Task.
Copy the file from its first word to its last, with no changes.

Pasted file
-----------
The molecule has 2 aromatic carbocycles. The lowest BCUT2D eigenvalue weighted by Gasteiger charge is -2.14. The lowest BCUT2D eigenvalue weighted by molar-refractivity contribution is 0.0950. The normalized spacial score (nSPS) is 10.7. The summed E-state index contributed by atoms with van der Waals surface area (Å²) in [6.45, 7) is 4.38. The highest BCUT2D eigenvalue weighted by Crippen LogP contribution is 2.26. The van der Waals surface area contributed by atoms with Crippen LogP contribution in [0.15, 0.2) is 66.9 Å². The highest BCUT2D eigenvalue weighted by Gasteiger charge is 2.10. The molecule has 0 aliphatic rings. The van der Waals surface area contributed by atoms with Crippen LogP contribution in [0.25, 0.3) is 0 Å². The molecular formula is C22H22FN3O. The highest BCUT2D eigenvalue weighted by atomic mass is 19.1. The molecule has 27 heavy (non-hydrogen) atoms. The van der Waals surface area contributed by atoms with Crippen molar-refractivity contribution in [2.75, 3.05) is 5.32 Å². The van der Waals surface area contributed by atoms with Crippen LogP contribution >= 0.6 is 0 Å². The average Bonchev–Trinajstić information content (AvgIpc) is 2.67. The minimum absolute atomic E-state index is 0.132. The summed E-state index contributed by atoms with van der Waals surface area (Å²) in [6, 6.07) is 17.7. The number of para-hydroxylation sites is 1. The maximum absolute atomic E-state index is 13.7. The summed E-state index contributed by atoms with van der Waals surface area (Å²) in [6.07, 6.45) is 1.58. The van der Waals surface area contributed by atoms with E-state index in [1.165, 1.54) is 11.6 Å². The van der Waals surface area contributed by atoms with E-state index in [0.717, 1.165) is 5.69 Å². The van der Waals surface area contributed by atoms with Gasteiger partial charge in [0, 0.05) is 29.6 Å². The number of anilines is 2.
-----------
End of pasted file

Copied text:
The molecule has 2 aromatic carbocycles. The lowest BCUT2D eigenvalue weighted by Gasteiger charge is -2.14. The lowest BCUT2D eigenvalue weighted by molar-refractivity contribution is 0.0950. The normalized spacial score (nSPS) is 10.7. The summed E-state index contributed by atoms with van der Waals surface area (Å²) in [6.45, 7) is 4.38. The highest BCUT2D eigenvalue weighted by Crippen LogP contribution is 2.26. The van der Waals surface area contributed by atoms with Crippen LogP contribution in [0.15, 0.2) is 66.9 Å². The highest BCUT2D eigenvalue weighted by Gasteiger charge is 2.10. The molecule has 0 aliphatic rings. The van der Waals surface area contributed by atoms with Crippen LogP contribution in [0.25, 0.3) is 0 Å². The molecular formula is C22H22FN3O. The highest BCUT2D eigenvalue weighted by atomic mass is 19.1. The molecule has 27 heavy (non-hydrogen) atoms. The van der Waals surface area contributed by atoms with Crippen molar-refractivity contribution in [2.75, 3.05) is 5.32 Å². The van der Waals surface area contributed by atoms with Crippen LogP contribution >= 0.6 is 0 Å². The average Bonchev–Trinajstić information content (AvgIpc) is 2.67. The minimum absolute atomic E-state index is 0.132. The summed E-state index contributed by atoms with van der Waals surface area (Å²) in [6, 6.07) is 17.7. The number of para-hydroxylation sites is 1. The maximum absolute atomic E-state index is 13.7. The summed E-state index contributed by atoms with van der Waals surface area (Å²) in [6.07, 6.45) is 1.58. The van der Waals surface area contributed by atoms with E-state index in [1.165, 1.54) is 11.6 Å². The van der Waals surface area contributed by atoms with E-state index in [0.717, 1.165) is 5.69 Å². The van der Waals surface area contributed by atoms with Gasteiger partial charge in [0, 0.05) is 29.6 Å². The number of anilines is 2.